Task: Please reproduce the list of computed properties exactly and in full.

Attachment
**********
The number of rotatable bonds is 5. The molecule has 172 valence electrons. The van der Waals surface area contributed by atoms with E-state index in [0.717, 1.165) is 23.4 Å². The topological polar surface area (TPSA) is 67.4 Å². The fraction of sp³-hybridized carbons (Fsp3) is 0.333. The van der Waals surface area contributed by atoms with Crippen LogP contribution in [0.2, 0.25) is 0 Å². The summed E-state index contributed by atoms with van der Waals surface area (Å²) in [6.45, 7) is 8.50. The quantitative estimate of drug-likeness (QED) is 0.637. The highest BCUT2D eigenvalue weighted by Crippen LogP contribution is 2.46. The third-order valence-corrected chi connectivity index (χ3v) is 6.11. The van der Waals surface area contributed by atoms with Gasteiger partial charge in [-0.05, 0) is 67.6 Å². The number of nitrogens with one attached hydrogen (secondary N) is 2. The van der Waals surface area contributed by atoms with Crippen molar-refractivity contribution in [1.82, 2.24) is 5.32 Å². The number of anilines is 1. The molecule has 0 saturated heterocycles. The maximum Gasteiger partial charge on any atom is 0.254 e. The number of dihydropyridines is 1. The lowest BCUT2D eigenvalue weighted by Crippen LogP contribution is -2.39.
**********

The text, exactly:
The number of rotatable bonds is 5. The molecule has 172 valence electrons. The van der Waals surface area contributed by atoms with E-state index in [0.717, 1.165) is 23.4 Å². The topological polar surface area (TPSA) is 67.4 Å². The fraction of sp³-hybridized carbons (Fsp3) is 0.333. The van der Waals surface area contributed by atoms with Crippen LogP contribution in [0.2, 0.25) is 0 Å². The summed E-state index contributed by atoms with van der Waals surface area (Å²) in [6.45, 7) is 8.50. The quantitative estimate of drug-likeness (QED) is 0.637. The highest BCUT2D eigenvalue weighted by Crippen LogP contribution is 2.46. The third-order valence-corrected chi connectivity index (χ3v) is 6.11. The van der Waals surface area contributed by atoms with Gasteiger partial charge in [-0.05, 0) is 67.6 Å². The number of nitrogens with one attached hydrogen (secondary N) is 2. The van der Waals surface area contributed by atoms with Crippen molar-refractivity contribution in [1.82, 2.24) is 5.32 Å². The number of anilines is 1. The molecule has 0 saturated heterocycles. The maximum Gasteiger partial charge on any atom is 0.254 e. The number of dihydropyridines is 1. The lowest BCUT2D eigenvalue weighted by Crippen LogP contribution is -2.39.